In Part One, iUniverse looked at dialogue and setting as important aspects of your Romance novel. Today, iUniverse focuses on characterization and word count.
Characterization: Characters: must have depth, and this is especially relevant in a story where readers want to see two people love each other. To provide depth to characters, we need to see what they like and what they don’t like – regarding people, clothes, food, work, and personal interests. Unlike thrillers, where action supersedes character description, Romance requires a detailed attention to a character’s appearance and personality. Keep in mind that most readers of Romance are women, and women are more detail-oriented than men. Some further tips on characterization are:
Male character: the male lead, who ends up with the girl, should be overall a decent and likeable person. At the same time, he has to have flaws. These may include: detachment, selfishness, too dominant, or even their opposites.
Female character: this is really the main character of your book, as you want your female readers to empathize with her. Hence, you will want to draw her as deep as possible. While she should indeed have some strong characteristics, please bear in mind that if you make her too masculine it may confuse readers. A good female character has usually been hurt before and is cautious about the men she meets; she doesn’t fall head-over-heels. She is also not too young, and has life experience. Lastly, although she is most probably looking for stability, she is not afraid of a little adventure.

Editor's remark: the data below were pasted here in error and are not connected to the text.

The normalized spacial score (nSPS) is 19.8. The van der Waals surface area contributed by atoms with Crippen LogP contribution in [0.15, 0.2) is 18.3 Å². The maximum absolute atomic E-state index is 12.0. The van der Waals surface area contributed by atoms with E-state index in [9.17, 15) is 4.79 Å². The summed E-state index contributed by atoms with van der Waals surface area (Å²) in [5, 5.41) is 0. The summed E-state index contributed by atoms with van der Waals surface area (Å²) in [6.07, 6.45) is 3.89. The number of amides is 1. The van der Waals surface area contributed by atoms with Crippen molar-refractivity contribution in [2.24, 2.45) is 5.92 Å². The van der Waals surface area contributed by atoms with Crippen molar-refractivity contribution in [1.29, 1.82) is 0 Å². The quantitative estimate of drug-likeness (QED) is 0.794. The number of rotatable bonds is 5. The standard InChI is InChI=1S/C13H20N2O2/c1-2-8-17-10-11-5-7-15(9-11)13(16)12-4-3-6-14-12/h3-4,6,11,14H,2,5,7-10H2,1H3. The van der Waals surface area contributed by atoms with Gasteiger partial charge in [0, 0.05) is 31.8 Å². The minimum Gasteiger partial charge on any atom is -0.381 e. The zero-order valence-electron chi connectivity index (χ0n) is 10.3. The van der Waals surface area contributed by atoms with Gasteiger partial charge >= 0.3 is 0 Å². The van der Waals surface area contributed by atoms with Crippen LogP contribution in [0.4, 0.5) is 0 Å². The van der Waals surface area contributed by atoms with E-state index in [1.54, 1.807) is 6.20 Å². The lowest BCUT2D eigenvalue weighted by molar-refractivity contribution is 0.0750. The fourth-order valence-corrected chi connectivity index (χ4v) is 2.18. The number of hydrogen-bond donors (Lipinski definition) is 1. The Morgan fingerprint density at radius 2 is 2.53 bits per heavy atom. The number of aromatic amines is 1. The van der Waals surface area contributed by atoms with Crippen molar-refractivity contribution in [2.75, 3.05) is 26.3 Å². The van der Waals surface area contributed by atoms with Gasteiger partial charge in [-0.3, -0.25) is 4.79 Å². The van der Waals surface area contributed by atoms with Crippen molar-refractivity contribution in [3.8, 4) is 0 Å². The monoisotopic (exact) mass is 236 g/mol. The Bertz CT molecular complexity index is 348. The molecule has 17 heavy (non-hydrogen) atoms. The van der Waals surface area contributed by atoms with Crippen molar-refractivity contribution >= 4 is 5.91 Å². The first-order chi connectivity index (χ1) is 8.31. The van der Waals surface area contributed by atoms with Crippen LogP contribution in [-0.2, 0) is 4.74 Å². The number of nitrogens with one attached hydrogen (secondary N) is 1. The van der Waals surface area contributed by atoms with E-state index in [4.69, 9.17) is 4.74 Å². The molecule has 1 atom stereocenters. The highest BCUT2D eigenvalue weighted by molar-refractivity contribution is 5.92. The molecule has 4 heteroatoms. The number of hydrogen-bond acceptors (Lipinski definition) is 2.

Word count, i.e. length, of a Romance novel is relatively straightforward. The length should be under 200 pages, or around 60,000 to 80,000 words. If you find yourself pulsating with too many great ideas, don’t be afraid to save them for your next book!
iUniverse hopes you have enjoyed our Romance tips thus far. We’ll be back with the third and final part shortly. In the meantime, who is your favorite romantic character in fiction?
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